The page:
"Pilgrims are poets who
create by taking journeys."
|A Young Robin at Mount Auburn|
I've always loved how Minor White referred to photographs as "functions" rather than "things"...verbs rather than nouns. For White, the photograph was a catalyst, merely a step along the path of self-realization rather than an end in and of itself. I've referred to my photographs as "open-ended questions". These ideas are at the very heart of contemplative camera work. We either make photographs to illustrate essential questions or we discover those questions after reflecting on the work which spurs us on to make more images. Either way each image is but a part of a larger idea we are seeking to understand.
In this summer season of movement, when we venture out of familiar and secure surroundings to embark on our individual quests, we must keep the essential questions in the fore front of our journeys; those questions that will give form and substance to the quest. For me, one of those essential questions is how what I chose to photograph reflects some hidden part of myself. "Am I my photographs?" For me the answer is a resounding, "Yes!" This questions is always in my mind as I frame my images...does it reflect who I am as a person not just whether it makes a "nice" photograph.
The photograph above is of a young fledgling robin I watched on my recent visit to Mount Auburn Cemetery in Cambridge, Massachusetts. He could barely fly and would hop cautiously along until he reached the edge of the stone and then he'd make that wonderful "leap of faith". Sometimes he'd fly a foot or two, sometimes just land on the ground but he kept at it; persistent in his effort to stretch his wings and explore his tiny world. I thought it was a perfect metaphor for those of us who are intent on photographing our world in a contemplative way...we each make that leap of faith every time we pick up the camera and set out on our photographic pilgrimages. Will our photographs reflect the essential questions of our quest? It was also a wonderful juxtaposition...young life in the midst of death...the beginning contained within the end. I am always thrilled when I come across these kinds of pairings.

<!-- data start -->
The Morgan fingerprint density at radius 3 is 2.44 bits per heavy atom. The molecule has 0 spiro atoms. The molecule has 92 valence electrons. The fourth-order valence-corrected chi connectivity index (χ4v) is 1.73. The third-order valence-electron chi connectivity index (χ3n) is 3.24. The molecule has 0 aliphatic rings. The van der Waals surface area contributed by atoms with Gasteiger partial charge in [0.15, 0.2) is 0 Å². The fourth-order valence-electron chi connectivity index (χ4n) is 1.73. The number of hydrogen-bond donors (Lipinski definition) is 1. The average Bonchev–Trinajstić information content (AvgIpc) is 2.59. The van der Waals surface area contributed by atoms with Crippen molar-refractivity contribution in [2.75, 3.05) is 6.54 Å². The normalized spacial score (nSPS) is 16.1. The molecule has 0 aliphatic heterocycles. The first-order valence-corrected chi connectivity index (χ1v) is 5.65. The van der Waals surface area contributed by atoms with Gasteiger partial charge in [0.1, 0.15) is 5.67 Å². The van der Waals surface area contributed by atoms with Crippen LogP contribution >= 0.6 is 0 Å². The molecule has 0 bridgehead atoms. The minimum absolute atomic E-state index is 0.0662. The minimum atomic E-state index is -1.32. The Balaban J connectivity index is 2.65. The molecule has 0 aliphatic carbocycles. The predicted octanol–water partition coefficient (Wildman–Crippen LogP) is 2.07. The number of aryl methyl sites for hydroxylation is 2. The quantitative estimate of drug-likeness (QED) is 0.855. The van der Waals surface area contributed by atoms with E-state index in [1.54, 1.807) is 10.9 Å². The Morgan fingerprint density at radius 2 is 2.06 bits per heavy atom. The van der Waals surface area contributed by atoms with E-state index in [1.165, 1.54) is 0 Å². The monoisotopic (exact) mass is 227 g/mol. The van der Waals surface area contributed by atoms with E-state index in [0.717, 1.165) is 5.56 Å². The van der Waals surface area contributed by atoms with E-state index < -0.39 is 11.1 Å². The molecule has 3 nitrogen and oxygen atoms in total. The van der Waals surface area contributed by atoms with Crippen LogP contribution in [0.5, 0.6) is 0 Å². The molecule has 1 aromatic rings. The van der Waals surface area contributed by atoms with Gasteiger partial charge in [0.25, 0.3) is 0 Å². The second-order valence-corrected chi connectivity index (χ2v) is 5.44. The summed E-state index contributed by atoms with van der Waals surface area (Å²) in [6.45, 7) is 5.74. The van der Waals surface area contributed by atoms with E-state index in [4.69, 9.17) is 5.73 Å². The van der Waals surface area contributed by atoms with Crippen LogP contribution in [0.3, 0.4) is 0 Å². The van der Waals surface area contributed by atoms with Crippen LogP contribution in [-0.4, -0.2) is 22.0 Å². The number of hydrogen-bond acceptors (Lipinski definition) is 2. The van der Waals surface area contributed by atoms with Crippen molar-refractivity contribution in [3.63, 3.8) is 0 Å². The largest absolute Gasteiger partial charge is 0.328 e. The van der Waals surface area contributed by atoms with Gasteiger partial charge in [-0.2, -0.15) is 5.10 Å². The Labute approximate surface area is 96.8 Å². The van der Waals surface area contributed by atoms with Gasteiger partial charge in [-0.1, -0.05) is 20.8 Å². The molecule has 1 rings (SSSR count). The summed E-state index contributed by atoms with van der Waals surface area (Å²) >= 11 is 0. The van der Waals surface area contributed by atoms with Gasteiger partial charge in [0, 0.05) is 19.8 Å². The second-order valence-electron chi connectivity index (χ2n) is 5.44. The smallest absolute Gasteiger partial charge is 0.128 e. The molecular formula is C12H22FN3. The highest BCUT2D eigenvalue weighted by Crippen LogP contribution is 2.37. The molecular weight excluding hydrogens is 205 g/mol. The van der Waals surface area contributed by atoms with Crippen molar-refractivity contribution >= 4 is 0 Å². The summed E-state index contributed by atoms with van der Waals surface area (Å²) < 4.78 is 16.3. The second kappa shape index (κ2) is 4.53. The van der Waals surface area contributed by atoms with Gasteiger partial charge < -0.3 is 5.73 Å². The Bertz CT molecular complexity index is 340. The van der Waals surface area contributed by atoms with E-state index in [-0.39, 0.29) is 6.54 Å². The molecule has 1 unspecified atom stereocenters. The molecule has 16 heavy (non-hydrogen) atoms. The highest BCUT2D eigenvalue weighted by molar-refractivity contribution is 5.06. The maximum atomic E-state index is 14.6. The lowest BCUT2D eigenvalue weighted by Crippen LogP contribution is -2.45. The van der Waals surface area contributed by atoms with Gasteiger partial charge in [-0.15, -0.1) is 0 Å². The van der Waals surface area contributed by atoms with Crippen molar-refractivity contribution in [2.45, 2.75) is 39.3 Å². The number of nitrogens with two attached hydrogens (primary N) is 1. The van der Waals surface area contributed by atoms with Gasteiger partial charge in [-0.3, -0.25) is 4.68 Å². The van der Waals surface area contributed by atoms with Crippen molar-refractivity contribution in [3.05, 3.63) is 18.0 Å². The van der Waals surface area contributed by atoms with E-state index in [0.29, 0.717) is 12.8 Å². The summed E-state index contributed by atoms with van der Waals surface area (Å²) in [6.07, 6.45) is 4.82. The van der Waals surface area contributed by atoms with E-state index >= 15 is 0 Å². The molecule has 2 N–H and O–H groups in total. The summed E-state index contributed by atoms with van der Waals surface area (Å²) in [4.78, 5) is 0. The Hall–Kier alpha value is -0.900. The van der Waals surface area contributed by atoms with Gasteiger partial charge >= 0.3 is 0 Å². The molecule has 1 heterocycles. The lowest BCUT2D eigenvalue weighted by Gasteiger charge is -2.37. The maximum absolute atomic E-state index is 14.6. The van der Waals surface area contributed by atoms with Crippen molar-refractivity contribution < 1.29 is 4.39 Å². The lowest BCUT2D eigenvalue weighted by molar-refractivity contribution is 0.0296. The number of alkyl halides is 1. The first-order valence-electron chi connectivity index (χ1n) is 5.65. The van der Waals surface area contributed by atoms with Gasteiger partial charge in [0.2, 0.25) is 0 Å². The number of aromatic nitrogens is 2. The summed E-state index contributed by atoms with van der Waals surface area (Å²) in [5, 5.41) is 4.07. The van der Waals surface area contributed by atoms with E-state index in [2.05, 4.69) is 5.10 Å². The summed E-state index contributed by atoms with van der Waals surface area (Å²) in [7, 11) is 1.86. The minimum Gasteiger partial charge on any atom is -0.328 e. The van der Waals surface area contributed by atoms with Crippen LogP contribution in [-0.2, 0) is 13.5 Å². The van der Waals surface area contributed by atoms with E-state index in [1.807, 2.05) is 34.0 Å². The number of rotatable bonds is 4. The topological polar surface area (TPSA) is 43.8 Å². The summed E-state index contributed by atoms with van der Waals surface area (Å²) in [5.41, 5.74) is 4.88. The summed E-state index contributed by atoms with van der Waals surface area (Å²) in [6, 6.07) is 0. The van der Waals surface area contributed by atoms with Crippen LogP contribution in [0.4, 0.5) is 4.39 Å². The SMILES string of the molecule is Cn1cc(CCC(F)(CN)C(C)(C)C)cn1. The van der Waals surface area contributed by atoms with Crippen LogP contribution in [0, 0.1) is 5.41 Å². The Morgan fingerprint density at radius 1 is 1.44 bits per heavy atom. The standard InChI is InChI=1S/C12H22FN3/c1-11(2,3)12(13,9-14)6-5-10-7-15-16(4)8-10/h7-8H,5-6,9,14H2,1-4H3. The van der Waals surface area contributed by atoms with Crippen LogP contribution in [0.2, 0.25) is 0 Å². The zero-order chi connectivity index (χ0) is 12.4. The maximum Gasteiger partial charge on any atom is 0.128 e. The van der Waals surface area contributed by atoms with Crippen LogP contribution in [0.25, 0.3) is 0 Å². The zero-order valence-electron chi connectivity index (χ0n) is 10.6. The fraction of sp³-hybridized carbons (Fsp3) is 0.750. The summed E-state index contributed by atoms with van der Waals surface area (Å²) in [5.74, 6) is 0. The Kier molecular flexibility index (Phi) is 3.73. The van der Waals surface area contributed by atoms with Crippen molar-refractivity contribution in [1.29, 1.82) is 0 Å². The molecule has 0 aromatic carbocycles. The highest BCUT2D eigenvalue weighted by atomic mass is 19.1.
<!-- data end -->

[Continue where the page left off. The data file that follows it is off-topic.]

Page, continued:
The title of this post is from the wonderful book "The Art of Pilgrimage - the seekers guide to making travel sacred" by Phil Couseneau. I've mentioned this book before but it bares mentioning again for I believe it is an essential text for the contemplative photographer and I recommend it for your summer reading list. Ralph Waldo Emerson advises that we each make our own bible - our own collection of "sacred" texts - mine includes many lines from Couseneaus's inspiring tome.
|Grief - Newton Cemetery|
It is so easy to get caught up in the experience of travel, especially if you travel with other people, that you become "snap happy". "The difference between pilgrim and tourist is the intention of attention, the quality of curiosity...." writes Phil Cousineau. I would also add, ... and the amount of time you are willing to spend entering into a conversation with the landscape. This book reminds you to slow down and savor the moment. He enjoins us, repeatedly, to "pass by what you do not love". I would add that when you do find something that pulls at your heart strings stay with it long enough to hear what it has to say to you. Only then make your photographs.
In his book, Couseneau recounts a story of Ansel Adams at the very beginning of his journey as a photographer. His mother wanted him to dedicate his life to his piano playing, not his photography. "Do not give up the piano!" she pleaded, "The camera cannot express the human soul!" Adams paused for a moment and answered her, "Perhaps the camera cannot, but the photographer can." I'm so glad that he followed his heart in this case. It is all we can do in the end - follow our hearts and take that leap of faith!
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